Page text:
Another example would be when they rely too much on online conversations to learn about prospects. They start conversations by going to social media sites or sending emails with interesting subject lines. Granted, these forms of communication aren’t without their perks. Emails don’t disrupt decision makers when they’re in the middle of important management tasks. Social media has the power to grant both exposure as well as insight into how the whole of the target market is behaving.
However, remember the issue of trust? This is where you need to question the reliability of these methods. You’ve probably read and watched many an advisory telling people to be careful about what they read online. It’s even more critical when it comes to having online conversations with someone. These warnings aren’t just limited to children or to keeping people safe from sex predators. It applies to businesses and professionals too. You shouldn’t be too trusting of the messages you receive from a prospect or the things you read up on their social media profile. In fact, even the networking sites themselves encourage their users to use real pictures and other means to show that they’re real people. That says a lot about how easy it is to put up false and misleading information on the Web.
This is why it’s very important to really verify the information you’ve gathered from online sources by using more real, more direct forms of communication. A phone conversation is one such form. It’s not that complicated. You’re hearing a real person’s voice. They’re confirming the things they’ve said in their messages, the addresses on their profiles, and what their company does. If that’s not enough (and sometimes it really isn’t), you can even set insurance appointments so that you’ll be meeting these people in the flesh.
Costs aren’t an excuse to not go to these necessary lengths. (Professional telemarketers can just be outsourced anyways so you don’t have to worry about hiring them all by yourself.) If you want to protect yourself from fraudulent information, then you must do everything to verify the truth.
May 30th, 2012
Taking risks is becoming quite the virtue these days. However, do the facts really line up? Can you really rely too much on the data and less on gut-feeling? Well Jill Dyche of the Harvard Business Review might have something else to say:
“Savvy managers understand that weaving data-driven decisions into the fabric of corporate governance can obviate organizational infighting and drive progress. By establishing clear accountability measures, managers can determine whether and how corporate goals are being achieved, and hold people accountable for how they are achieving those goals. ”
The above quote is simply a small piece of the larger reality Dyche has written about. These days, despite our advancements in high-speed, high-storage information technology, there still exist companies who act too much on what’s arbitrarily subjective instead of the simple facts and hard data.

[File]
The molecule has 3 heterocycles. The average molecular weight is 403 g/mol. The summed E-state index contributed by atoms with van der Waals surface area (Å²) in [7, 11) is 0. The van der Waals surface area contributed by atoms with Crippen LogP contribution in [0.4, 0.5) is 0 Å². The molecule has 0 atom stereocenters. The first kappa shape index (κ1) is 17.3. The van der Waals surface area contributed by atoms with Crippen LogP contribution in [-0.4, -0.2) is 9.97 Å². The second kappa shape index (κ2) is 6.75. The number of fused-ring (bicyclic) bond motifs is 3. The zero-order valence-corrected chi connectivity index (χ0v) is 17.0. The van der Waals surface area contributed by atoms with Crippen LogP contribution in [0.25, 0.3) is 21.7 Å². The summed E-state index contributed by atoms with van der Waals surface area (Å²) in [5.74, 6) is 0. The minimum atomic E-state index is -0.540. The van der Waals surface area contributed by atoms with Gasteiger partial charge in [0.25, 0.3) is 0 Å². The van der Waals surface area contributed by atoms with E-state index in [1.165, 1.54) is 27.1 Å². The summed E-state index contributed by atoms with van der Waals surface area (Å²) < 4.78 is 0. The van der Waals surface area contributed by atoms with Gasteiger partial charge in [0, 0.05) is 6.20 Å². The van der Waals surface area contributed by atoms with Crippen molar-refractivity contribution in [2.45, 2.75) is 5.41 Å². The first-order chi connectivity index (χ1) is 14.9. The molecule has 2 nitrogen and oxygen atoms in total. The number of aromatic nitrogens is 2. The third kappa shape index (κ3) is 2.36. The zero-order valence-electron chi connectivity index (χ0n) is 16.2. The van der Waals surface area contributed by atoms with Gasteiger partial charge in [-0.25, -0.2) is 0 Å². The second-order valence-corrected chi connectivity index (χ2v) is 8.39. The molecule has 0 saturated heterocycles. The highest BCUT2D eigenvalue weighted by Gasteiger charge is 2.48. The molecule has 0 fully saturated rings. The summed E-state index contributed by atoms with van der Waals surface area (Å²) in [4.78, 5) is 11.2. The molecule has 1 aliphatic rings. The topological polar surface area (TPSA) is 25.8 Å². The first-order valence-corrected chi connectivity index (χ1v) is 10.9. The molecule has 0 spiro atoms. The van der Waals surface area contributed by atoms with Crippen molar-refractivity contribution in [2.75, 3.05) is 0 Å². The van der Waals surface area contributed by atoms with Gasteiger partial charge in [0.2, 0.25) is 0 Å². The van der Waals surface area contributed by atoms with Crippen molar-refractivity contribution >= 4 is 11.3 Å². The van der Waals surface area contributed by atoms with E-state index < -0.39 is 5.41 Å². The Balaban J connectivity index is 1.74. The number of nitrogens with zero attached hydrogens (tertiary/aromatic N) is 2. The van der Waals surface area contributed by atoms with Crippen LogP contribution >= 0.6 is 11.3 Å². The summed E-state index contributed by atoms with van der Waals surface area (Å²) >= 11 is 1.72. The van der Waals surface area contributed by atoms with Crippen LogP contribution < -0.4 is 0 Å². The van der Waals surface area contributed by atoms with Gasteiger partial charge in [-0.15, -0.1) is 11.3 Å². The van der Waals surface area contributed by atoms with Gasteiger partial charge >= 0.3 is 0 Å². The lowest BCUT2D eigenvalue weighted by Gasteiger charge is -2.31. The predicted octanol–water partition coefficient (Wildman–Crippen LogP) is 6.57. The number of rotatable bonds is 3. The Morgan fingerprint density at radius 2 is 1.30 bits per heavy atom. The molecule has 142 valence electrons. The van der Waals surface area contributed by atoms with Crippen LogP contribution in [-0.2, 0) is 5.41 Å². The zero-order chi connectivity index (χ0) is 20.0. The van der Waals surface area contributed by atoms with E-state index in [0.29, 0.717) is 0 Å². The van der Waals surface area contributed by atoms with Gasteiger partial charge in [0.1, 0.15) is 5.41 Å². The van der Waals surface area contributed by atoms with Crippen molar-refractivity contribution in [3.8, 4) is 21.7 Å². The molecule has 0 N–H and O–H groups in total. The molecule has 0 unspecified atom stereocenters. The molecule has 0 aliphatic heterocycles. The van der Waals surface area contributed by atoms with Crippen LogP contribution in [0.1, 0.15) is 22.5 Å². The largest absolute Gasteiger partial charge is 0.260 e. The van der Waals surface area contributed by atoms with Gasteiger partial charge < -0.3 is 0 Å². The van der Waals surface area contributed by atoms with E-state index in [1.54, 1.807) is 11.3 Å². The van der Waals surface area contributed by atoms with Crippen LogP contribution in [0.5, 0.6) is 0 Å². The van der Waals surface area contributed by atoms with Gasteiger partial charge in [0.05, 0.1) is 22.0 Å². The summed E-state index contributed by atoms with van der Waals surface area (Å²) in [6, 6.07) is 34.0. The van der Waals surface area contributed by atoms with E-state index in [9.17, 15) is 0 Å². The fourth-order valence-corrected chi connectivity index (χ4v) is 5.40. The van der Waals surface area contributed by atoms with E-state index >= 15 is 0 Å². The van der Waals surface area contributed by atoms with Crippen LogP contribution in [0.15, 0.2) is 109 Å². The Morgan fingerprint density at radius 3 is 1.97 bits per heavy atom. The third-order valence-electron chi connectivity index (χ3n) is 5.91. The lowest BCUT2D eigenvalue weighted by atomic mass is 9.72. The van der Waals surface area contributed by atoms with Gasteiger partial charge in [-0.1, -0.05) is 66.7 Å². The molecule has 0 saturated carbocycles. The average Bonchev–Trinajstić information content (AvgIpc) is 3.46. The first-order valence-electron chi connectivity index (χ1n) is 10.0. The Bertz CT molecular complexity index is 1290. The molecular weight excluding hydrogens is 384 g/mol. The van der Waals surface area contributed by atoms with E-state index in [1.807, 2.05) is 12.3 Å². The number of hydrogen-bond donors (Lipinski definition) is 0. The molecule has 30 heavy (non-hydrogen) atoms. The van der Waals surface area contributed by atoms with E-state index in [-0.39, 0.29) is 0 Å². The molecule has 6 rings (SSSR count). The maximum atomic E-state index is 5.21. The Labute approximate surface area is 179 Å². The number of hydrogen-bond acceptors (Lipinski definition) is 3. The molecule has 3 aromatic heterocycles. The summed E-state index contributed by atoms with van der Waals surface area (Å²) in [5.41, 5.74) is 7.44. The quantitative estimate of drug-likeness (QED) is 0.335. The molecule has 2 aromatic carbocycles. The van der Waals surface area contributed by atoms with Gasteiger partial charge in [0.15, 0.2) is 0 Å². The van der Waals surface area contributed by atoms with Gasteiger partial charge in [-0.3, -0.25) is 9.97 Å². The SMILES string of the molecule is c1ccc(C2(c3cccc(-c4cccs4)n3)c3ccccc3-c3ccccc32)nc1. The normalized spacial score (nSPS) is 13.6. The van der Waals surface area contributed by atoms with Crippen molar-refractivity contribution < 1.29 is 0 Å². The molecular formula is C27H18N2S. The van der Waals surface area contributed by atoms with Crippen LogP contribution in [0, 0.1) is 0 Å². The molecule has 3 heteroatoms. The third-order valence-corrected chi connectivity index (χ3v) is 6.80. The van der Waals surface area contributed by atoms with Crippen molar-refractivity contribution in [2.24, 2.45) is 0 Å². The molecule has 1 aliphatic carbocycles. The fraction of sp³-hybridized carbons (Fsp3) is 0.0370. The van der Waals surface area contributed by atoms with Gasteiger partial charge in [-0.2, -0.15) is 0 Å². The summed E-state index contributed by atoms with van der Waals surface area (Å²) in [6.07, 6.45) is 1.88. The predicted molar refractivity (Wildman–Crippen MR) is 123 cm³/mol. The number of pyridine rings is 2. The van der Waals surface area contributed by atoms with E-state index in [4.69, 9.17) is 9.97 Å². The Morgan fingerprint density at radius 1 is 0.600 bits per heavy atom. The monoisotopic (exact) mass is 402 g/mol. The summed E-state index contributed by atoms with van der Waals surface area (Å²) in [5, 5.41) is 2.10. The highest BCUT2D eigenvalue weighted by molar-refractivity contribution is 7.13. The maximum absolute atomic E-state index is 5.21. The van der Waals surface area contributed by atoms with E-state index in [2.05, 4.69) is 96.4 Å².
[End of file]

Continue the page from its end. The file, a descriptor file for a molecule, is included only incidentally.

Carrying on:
As a financial service provider, you should be right up there in maintaining the balance of heart over head in company management. The problem of course is that these days risk-takers continue to have a large following of hero worshipers both in the business world and beyond. Another recent example would be the debacle of Facebook’s IPO. Prior to the event, many a business blogger and columnist have expressed concerns over the huge risks investors are taking in buying Facebook shares.
In the following Businessweek video, you’ll see just how many are starting to regret jumping in on the social media hype based on Facebook’s performance:
Despite Mark Zuckerberg’s success, if there’s one thing you can take from the statistics in the video it’s the fact that risk taking isn’t what it’s cracked up to be. But if there’s one thing that does minimize such risks, it’s data.
It’s quite logical really. The more information you have, the more you’ll know about what you can and cannot do. Relying on one’s own gut might work if you were some hero in an action movie but when it comes to business, it’s time to tone down on gut and let the hard facts and hard data take the wheel.
B2B lead generation can be a good example here. You don’t just purchase a contact list of businesses and start calling away. That list needs refining and your marketing strategy needs quality data to act upon. In fact, this isn’t just limited to the finance industry or even the whole B2B market. It applies to all businesses. Companies like yours though are one of those who know just much can be accomplished if you used data to your advantage. In the case of your leads, it tells you if they have the budget to business with you. They help you manage your time when setting financial appointments. They tell you who talk to about your service. In fact, even the numbers still play a role because not having them leaves you with nothing to start with.
Of course, there will be moments when there is still so much uncertainty but the guy who followed his gut comes through with a success story. However, there is just as much virtue in keeping yourself informed and using that information to steer clear of any trouble. Taking risks should be a last resort, not a popular option!